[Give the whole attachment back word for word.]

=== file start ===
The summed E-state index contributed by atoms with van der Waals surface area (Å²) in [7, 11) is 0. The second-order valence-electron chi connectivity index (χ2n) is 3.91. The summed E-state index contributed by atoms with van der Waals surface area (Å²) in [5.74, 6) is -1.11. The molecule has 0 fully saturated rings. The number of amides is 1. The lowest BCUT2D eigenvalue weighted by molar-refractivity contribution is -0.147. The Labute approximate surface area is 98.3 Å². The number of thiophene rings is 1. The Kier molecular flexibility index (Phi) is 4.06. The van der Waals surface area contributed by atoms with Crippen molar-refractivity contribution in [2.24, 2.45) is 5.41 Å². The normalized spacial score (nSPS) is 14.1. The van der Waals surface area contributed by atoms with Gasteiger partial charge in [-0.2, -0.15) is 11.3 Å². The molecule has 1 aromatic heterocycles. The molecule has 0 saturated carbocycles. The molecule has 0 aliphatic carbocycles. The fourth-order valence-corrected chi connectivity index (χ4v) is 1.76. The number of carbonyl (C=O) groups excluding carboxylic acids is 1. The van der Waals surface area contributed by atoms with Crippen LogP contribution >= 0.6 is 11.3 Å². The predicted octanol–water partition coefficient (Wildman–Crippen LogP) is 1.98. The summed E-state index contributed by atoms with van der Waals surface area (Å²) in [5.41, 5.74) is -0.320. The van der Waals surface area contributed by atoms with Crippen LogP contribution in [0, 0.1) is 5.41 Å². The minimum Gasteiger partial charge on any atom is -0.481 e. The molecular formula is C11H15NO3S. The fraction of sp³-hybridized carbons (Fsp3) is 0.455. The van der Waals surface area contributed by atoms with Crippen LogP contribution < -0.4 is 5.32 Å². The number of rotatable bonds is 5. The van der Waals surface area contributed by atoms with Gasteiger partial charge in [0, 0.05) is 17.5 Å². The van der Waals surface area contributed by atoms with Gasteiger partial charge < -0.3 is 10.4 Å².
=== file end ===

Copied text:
The summed E-state index contributed by atoms with van der Waals surface area (Å²) in [7, 11) is 0. The second-order valence-electron chi connectivity index (χ2n) is 3.91. The summed E-state index contributed by atoms with van der Waals surface area (Å²) in [5.74, 6) is -1.11. The molecule has 0 fully saturated rings. The number of amides is 1. The lowest BCUT2D eigenvalue weighted by molar-refractivity contribution is -0.147. The Labute approximate surface area is 98.3 Å². The number of thiophene rings is 1. The Kier molecular flexibility index (Phi) is 4.06. The van der Waals surface area contributed by atoms with Crippen molar-refractivity contribution in [2.24, 2.45) is 5.41 Å². The normalized spacial score (nSPS) is 14.1. The van der Waals surface area contributed by atoms with Gasteiger partial charge in [-0.2, -0.15) is 11.3 Å². The molecule has 1 aromatic heterocycles. The molecule has 0 saturated carbocycles. The molecule has 0 aliphatic carbocycles. The fourth-order valence-corrected chi connectivity index (χ4v) is 1.76. The number of carbonyl (C=O) groups excluding carboxylic acids is 1. The van der Waals surface area contributed by atoms with Crippen LogP contribution >= 0.6 is 11.3 Å². The predicted octanol–water partition coefficient (Wildman–Crippen LogP) is 1.98. The summed E-state index contributed by atoms with van der Waals surface area (Å²) in [5.41, 5.74) is -0.320. The van der Waals surface area contributed by atoms with Crippen LogP contribution in [0, 0.1) is 5.41 Å². The minimum Gasteiger partial charge on any atom is -0.481 e. The molecular formula is C11H15NO3S. The fraction of sp³-hybridized carbons (Fsp3) is 0.455. The van der Waals surface area contributed by atoms with Crippen LogP contribution < -0.4 is 5.32 Å². The number of rotatable bonds is 5. The van der Waals surface area contributed by atoms with Gasteiger partial charge in [0, 0.05) is 17.5 Å². The van der Waals surface area contributed by atoms with Gasteiger partial charge < -0.3 is 10.4 Å².